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Two different legal dscrpts under 1 address

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JTRock

Junior Member
Joined
Mar 1, 2007
Professional Status
Certified Residential Appraiser
State
Texas
I have two lots adjacent to each other that are under 1 address. The one legal is 83k (with a house) and the other 83k-1 (storage building). Both are under the address 14102 and same owner name. I assume this is under one address for tax purposes. Is it legal to appraise a property with two separate legal descriptions? Should I ask the lender what legal description they want me to appraise? I don't see how I can appraise two different legals under one report...
 

PropertyEconomics

Elite Member
Joined
Jun 19, 2007
Professional Status
Certified General Appraiser
State
New Mexico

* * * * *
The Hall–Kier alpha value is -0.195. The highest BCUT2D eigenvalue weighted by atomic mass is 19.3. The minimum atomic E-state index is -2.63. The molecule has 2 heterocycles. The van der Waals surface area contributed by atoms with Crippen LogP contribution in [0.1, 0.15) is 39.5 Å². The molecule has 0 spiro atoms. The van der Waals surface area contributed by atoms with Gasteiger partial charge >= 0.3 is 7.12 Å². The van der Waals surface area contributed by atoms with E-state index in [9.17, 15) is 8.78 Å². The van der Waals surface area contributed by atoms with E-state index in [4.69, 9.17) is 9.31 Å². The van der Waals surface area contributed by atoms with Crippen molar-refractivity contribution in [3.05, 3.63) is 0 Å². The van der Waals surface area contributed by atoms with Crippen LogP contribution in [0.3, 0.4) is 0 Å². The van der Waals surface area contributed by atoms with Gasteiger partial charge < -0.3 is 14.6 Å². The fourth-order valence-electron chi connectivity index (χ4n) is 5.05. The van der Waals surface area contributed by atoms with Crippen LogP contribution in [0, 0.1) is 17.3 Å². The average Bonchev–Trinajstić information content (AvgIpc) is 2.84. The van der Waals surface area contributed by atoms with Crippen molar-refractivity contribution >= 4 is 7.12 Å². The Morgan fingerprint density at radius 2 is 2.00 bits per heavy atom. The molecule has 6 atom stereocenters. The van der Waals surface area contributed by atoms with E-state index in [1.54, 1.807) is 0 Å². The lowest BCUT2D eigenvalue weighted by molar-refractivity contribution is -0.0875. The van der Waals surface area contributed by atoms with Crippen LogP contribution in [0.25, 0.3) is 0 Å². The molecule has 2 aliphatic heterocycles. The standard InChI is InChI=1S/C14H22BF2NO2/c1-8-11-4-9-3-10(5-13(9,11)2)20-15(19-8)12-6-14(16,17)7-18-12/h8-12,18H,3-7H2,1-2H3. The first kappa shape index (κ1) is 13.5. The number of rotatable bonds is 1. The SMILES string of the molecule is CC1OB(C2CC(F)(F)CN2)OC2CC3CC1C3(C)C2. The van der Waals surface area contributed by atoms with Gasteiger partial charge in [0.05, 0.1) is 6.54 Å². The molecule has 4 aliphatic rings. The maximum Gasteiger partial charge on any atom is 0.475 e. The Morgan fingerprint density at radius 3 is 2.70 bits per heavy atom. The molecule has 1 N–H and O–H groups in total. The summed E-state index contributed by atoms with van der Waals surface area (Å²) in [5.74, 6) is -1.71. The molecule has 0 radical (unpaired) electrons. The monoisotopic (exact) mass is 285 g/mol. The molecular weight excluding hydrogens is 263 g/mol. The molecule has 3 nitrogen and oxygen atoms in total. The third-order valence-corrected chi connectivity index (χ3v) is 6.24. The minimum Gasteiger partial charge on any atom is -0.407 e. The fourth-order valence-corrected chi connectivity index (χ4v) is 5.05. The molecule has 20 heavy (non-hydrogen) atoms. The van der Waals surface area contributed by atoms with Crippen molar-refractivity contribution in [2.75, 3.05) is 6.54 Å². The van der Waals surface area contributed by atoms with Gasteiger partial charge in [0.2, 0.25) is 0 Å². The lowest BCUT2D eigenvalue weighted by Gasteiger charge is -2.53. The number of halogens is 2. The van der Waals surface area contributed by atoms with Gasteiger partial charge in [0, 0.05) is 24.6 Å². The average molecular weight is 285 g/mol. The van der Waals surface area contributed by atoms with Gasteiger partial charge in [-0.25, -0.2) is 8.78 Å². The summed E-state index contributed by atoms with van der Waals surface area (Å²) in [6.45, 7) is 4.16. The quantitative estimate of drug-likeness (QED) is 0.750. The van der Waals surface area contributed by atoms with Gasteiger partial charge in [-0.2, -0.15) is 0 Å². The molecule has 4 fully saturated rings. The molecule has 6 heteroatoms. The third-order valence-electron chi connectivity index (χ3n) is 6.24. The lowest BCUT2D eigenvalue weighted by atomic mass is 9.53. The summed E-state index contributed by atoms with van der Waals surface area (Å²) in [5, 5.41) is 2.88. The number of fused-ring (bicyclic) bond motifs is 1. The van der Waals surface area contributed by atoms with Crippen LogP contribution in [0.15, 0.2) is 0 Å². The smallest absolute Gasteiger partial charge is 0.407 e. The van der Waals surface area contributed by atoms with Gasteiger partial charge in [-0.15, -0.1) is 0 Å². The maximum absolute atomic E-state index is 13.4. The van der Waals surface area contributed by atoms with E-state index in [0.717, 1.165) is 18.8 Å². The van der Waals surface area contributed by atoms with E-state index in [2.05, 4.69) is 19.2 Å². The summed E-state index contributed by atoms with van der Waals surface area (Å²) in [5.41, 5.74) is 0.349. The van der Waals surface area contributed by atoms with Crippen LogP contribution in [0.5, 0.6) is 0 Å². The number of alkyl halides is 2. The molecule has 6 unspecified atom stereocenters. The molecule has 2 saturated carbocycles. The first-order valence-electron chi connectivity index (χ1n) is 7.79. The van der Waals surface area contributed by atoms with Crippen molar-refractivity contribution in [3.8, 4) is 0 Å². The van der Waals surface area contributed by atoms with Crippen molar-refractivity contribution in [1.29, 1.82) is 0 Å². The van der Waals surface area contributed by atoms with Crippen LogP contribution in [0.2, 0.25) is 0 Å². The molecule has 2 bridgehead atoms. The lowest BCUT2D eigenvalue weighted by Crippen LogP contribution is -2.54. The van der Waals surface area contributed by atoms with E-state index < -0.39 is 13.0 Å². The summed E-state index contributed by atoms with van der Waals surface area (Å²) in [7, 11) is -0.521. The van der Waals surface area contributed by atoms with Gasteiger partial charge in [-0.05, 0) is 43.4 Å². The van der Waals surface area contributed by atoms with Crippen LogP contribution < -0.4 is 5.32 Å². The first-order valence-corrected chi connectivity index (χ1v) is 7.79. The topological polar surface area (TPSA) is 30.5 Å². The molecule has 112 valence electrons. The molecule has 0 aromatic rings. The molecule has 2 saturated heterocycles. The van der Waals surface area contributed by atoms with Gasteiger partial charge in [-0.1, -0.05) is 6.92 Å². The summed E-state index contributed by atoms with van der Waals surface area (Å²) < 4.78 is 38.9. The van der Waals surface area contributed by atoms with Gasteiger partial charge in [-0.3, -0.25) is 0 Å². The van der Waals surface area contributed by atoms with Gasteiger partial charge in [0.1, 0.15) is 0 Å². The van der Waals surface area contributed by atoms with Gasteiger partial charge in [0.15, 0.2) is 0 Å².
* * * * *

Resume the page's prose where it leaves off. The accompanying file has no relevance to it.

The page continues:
You can absolutely appraise two separate legal descriptions in one appraisal. Simply include them both within your legal description and consider the property as a whole.
In NM this happens all the time, and Im sure in other locations where older subdivisions had 25 foot side lots with several lots comprising a parcel.
Whether your lender will accept two legal descriptions is another matter, however with regard to legality, it is absolutely legal to do so as long as you disclose both legals and explain how the properties interact with one another and the total is your basis for valuation. You do not have to arrive at separate values for each legal, but merely one for the two together. No subject to their being joined is necessary from a legal standpoint.

I wish you well on this assignment.
 

Nick Gilbert

Freshman Member
Joined
Aug 15, 2006
Professional Status
Certified Residential Appraiser
State
Colorado
I had a similar assignment. The house was on one lot and the garage was on a small adjacent lot. I included both parcels and legal descriptions in the report and explained it thoroughly. You want to convey that the value is inclusive of both lots and that the sale of the accessory lot (if it can be legally sold separtely) will negate the value estimate.
 
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Ken B